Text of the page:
Even though Sessions comes to the hearings with heavy baggage, the general consensus is that he will get confirmed. If he does get confirmed, then the industry will be watching to see whether President-elect Donald Trump, who is generally in favor of states rights, will convince Sessions to his way of thinking or Sessions will be given a green light to pursue his anti-marijuana agenda.

“The rumor I've heard is that they will be cracking down with DC first,” said Adam Eidinger, cofounder of DCMJ, the group behind the legalization efforts in Washington DC. “[A] large number of dispensaries are going to get shut down straight up, shut down by the DEA six months from now.” Eidinger added, “Then all the states that legalized are going to get letters saying 'No, don't do it.'”

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Eidinger's plan to protest is by rallying his marijuana troops to hand out free marijuana joints at the inauguration, a move that he acknowledges has irritated some cannabis business leaders. “It's lawful to share marijuana in DC, but not sell it. It's also against the law to smoke in public, but we plan to force a tolerant position on the new administration.”

Eidinger garnered a lot of attention last year by showing up to Sessions office with marijuana and DCMJ was pleased they weren't arrested. “Anyone who believes Jeff Sessions isn't messing around, that he's not going to crack down and turn down the whole medical marijuana industry, are missing the point. There's no reason to believe he won't do that.”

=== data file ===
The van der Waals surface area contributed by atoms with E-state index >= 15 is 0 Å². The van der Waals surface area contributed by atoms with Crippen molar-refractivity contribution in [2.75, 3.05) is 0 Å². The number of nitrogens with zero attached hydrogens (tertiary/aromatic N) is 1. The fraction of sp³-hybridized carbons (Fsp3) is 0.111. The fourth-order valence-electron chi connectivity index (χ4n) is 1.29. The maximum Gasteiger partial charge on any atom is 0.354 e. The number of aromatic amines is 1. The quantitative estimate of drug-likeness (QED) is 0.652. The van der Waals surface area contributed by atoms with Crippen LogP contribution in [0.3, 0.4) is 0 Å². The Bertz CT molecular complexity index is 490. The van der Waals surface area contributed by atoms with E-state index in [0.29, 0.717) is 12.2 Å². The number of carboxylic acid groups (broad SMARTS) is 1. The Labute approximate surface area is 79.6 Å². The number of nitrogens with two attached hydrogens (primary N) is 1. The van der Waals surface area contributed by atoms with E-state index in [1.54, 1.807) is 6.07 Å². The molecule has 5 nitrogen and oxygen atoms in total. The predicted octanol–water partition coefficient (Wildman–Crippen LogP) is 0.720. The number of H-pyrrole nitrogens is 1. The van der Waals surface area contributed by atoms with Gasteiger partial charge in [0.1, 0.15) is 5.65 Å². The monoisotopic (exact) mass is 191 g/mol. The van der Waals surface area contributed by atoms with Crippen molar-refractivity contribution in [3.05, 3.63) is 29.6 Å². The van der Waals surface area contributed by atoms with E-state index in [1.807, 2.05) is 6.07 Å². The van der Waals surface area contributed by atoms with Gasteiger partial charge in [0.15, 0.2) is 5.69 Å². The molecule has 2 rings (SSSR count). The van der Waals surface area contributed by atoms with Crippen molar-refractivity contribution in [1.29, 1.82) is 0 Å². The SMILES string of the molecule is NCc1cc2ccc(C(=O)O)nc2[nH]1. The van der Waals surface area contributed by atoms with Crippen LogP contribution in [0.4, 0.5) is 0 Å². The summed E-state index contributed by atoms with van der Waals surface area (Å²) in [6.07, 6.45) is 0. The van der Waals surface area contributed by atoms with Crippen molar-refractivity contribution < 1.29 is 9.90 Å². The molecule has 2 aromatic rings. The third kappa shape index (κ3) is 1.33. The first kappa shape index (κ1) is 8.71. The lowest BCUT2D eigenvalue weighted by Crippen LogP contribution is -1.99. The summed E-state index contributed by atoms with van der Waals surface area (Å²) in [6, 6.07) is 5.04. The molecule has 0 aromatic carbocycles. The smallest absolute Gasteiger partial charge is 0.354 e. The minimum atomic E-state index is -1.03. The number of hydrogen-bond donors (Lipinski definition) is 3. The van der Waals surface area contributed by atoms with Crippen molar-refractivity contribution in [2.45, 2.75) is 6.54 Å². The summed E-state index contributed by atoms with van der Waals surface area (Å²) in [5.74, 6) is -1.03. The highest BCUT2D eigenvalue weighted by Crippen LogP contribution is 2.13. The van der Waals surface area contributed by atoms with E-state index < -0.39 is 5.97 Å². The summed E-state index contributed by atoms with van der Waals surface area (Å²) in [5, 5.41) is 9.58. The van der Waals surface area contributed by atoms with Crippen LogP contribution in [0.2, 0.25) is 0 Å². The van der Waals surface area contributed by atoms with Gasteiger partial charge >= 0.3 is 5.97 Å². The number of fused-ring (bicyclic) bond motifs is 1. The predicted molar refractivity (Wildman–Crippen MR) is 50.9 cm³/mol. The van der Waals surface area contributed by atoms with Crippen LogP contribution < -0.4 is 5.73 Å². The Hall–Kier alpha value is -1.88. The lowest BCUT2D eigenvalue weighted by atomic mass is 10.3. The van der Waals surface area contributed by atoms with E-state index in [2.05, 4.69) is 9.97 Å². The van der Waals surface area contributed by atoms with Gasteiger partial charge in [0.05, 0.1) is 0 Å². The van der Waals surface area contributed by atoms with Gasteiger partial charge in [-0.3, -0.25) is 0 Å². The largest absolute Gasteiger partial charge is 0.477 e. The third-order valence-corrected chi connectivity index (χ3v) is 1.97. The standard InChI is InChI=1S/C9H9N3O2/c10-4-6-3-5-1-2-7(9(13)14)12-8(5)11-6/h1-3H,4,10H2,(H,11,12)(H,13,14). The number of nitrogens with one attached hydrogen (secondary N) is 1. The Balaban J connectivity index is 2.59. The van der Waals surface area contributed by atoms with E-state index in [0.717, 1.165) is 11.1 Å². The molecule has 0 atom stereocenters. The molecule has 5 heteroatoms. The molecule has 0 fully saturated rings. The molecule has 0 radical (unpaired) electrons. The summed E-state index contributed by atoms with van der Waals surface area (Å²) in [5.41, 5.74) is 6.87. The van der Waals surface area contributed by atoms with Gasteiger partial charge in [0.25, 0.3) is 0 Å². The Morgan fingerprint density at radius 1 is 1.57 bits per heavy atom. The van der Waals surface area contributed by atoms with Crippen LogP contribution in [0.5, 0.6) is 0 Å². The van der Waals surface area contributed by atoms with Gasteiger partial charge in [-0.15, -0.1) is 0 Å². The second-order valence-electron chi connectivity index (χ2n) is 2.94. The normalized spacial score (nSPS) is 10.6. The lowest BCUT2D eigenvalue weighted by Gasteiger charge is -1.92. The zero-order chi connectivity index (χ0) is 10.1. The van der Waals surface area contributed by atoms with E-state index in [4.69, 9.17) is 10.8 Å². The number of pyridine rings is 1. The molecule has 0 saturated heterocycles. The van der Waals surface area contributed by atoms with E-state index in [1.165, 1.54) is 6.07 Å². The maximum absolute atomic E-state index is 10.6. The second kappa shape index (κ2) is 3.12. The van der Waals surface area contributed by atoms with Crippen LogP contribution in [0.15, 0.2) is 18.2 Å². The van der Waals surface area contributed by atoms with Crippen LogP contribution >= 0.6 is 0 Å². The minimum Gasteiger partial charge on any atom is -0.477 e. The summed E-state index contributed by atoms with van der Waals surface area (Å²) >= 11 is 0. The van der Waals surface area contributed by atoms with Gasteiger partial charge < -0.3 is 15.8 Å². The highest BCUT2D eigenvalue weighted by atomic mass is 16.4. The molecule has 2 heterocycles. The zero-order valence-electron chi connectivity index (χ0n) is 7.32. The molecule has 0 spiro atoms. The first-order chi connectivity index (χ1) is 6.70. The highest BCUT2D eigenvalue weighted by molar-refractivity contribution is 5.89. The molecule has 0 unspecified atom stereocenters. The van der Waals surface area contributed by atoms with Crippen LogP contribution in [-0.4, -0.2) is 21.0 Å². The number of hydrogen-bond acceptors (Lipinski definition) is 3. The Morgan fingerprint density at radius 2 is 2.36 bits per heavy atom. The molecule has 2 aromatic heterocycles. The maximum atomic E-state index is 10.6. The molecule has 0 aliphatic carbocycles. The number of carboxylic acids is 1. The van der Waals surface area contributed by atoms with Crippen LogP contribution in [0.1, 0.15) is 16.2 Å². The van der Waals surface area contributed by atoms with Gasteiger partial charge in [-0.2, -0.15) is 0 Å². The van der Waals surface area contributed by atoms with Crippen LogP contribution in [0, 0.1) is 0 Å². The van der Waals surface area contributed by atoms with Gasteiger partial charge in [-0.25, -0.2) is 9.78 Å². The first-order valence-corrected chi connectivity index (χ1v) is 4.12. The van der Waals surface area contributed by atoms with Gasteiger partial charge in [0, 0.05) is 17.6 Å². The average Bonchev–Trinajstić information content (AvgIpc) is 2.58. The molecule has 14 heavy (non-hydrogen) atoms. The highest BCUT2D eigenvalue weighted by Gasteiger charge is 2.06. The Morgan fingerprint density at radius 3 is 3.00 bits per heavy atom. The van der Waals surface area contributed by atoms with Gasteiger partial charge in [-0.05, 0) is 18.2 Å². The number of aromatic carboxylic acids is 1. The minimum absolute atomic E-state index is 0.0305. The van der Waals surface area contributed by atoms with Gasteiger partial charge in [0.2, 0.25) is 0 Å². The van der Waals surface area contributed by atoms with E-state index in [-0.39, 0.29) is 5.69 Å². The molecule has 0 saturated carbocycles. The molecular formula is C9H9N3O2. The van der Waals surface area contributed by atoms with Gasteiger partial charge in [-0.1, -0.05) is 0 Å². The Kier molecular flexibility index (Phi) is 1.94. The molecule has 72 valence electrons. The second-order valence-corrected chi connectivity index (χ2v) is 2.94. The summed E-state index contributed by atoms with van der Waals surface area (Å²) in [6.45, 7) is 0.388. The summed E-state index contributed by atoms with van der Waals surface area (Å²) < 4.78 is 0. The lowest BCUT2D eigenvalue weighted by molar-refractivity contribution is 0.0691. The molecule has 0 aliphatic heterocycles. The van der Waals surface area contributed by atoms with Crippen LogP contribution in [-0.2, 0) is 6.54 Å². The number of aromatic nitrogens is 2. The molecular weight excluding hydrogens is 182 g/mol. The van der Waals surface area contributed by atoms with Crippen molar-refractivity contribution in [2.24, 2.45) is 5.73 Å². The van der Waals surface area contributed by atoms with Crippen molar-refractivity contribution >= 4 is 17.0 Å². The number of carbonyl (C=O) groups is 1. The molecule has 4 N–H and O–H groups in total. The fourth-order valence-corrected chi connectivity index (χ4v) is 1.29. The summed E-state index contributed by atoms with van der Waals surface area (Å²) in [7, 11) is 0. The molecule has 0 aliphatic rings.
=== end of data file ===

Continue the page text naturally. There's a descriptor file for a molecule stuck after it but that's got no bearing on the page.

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Medical cannabis group Americans for Safe Access executive director Steph Sherer said, "Many medical cannabis patients and their families supported [Trump's] candidacy because they believed he would be better on this issue than his opponent. However, the nomination of Jeff Sessions as the next Attorney General of the United States is a tremendous cause for concern to medical cannabis patients and their families."

National Cannabis Industry Association executive director Aaron Smith seemed resigned to the confirmation. "Voters in 28 states have chosen programs that shift cannabis from the criminal market to highly regulated, tax-paying businesses," Smith says. "Senator Sessions has long advocated for state sovereignty, and we look forward to working with him to ensure that states' rights and voter choices on cannabis are respected."

Sessions' submitted Senate Judiciary Questionnaire is apparently lacking hundreds of answers. For example, clips to speeches that are easily found online are not included. There are no records of speeches past June 2016 and there is no mention in the questionnaire that he was rejected for a judgeship in 1986. Senator Dianne Feinstein had urged that the hearing be delayed until the questionnaire was complete, but the hearing has proceeded as planned.

The marijuana industry may be on pins and needles watching the hearing, but with civil rights leaders and sexual assault survivors equally concerned about Sessions, there may be little time to discuss cannabis issues. The nomination hearings begin at 9:30 am ET at the Russell Senate Office Building 325.